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Goss Expands Ecobox heatset dryer

Monday, May 04, 2009

Press release from the issuing company

The Goss Ecobox thermal energy recovery system enhancement is now available worldwide, extending the environmental advantages of Goss heatset dryers and allowing printing facilities to reduce energy consumption significantly.

Water circulating through the system is heated by exhaust air from the dryer. The heated water can then be used directly or converted to replace or supplement the energy required for heating, air conditioning and other systems within the facility.

"The Ecobox enhancement is simple to install and delivers immediate environmental and economic benefits," explains Graham Trevett, Goss International sales vice president in the United States. "Printers that install the device can cut energy requirements considerably, reducing their costs and their carbon footprint at the same time."

Trevett says, on average, energy generated offsets the cost of an Ecobox system installation in 18 months in typical heatset web printing operations. The return on investment is even faster with larger dryers.

The Ecobox enhancement is compatible with dryers equipped with integrated afterburners, including Goss Ecocool T and Ecotherm models. The compact device mounts on the dryer. No additional floor space is required, and press downtime for installation is minimal. The default temperature of the heated water exiting the system is 203 degrees Fahrenheit (95 degrees Celsius) and can be adjusted. Excess or unneeded heat from the dryer can be exhausted directly through a bypass valve.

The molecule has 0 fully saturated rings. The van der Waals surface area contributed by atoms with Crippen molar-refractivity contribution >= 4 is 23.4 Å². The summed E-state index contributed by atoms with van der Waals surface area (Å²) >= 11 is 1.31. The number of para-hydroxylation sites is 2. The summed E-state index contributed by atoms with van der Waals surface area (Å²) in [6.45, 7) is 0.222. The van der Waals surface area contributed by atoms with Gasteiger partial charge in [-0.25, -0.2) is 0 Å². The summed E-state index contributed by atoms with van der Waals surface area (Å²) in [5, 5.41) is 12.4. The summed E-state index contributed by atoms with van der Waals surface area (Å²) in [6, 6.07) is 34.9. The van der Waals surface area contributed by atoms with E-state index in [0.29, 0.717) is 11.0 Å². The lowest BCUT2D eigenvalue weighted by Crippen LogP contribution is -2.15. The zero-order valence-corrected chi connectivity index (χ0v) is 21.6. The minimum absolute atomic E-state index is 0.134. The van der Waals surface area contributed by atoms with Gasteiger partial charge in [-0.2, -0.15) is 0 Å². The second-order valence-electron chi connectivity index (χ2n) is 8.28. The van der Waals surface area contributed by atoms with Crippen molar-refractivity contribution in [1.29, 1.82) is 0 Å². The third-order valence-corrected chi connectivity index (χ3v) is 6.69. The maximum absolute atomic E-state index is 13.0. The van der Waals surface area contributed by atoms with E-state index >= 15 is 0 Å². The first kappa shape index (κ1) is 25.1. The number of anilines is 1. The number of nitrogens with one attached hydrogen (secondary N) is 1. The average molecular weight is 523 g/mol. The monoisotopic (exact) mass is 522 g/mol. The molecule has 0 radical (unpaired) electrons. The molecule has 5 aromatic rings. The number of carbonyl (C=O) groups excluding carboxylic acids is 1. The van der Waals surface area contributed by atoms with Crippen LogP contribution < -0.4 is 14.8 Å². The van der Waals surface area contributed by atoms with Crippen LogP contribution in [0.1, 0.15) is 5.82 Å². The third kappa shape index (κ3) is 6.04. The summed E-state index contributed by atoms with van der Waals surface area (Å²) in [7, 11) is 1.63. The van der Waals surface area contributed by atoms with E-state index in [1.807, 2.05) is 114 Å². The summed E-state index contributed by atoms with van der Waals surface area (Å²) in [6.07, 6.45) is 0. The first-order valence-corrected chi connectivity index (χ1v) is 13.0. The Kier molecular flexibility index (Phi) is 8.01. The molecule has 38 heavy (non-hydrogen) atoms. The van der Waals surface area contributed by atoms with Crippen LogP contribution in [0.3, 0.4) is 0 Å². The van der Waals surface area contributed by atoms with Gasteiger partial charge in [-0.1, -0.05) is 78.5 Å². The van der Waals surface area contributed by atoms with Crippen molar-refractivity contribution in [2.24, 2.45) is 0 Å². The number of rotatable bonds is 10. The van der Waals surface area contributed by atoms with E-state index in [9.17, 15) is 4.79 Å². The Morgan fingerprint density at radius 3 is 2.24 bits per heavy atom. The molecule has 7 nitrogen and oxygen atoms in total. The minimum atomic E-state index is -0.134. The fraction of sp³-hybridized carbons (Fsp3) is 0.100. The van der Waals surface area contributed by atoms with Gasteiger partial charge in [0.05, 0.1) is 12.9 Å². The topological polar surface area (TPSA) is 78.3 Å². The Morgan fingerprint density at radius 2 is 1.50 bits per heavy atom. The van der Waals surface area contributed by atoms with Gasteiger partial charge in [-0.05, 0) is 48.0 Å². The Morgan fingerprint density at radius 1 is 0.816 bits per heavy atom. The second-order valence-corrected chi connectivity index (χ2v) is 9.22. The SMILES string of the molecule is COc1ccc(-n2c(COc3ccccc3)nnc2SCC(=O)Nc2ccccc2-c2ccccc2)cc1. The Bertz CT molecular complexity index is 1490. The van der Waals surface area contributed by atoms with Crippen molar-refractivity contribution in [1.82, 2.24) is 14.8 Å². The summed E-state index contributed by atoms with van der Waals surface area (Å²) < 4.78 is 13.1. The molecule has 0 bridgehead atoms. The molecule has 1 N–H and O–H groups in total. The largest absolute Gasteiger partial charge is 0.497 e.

Trevett says that Goss International has installed Ecobox systems throughout Europe. Printers there have used the recovered energy for heating, air conditioning and a variety of other purposes ranging from hot water for the building's plumbing system to heating parking lots for snow and ice removal. Some have also sold the energy to nearby facilities. "With the increased emphasis on greener operations, we are now seeing a significant interest in this technology in North America," Trevett adds.




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